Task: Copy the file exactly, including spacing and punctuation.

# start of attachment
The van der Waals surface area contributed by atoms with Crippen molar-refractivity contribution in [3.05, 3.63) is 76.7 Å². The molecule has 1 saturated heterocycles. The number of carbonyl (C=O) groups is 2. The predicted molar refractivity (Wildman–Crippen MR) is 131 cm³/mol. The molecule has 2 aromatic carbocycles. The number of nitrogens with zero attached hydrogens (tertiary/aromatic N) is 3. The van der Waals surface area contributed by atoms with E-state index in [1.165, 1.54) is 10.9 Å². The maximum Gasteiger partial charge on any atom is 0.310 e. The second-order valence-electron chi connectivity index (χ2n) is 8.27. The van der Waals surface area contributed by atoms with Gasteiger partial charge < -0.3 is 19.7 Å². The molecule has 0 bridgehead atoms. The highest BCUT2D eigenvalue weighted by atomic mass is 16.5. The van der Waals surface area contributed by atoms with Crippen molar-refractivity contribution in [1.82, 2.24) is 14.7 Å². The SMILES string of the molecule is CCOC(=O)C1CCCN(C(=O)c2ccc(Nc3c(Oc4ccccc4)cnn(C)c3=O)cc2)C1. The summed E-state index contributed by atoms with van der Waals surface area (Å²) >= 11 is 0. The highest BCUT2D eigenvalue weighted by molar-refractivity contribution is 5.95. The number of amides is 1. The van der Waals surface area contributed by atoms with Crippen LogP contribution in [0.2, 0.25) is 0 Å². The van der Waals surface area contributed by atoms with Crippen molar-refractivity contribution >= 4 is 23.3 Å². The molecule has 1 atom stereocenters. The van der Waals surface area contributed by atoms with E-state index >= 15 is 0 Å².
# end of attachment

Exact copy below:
The van der Waals surface area contributed by atoms with Crippen molar-refractivity contribution in [3.05, 3.63) is 76.7 Å². The molecule has 1 saturated heterocycles. The number of carbonyl (C=O) groups is 2. The predicted molar refractivity (Wildman–Crippen MR) is 131 cm³/mol. The molecule has 2 aromatic carbocycles. The number of nitrogens with zero attached hydrogens (tertiary/aromatic N) is 3. The van der Waals surface area contributed by atoms with E-state index in [1.165, 1.54) is 10.9 Å². The maximum Gasteiger partial charge on any atom is 0.310 e. The second-order valence-electron chi connectivity index (χ2n) is 8.27. The van der Waals surface area contributed by atoms with Gasteiger partial charge < -0.3 is 19.7 Å². The molecule has 0 bridgehead atoms. The highest BCUT2D eigenvalue weighted by atomic mass is 16.5. The van der Waals surface area contributed by atoms with Crippen molar-refractivity contribution in [1.82, 2.24) is 14.7 Å². The SMILES string of the molecule is CCOC(=O)C1CCCN(C(=O)c2ccc(Nc3c(Oc4ccccc4)cnn(C)c3=O)cc2)C1. The summed E-state index contributed by atoms with van der Waals surface area (Å²) >= 11 is 0. The highest BCUT2D eigenvalue weighted by molar-refractivity contribution is 5.95. The number of amides is 1. The van der Waals surface area contributed by atoms with Crippen LogP contribution in [0.2, 0.25) is 0 Å². The van der Waals surface area contributed by atoms with Crippen molar-refractivity contribution >= 4 is 23.3 Å². The molecule has 1 atom stereocenters. The van der Waals surface area contributed by atoms with E-state index >= 15 is 0 Å².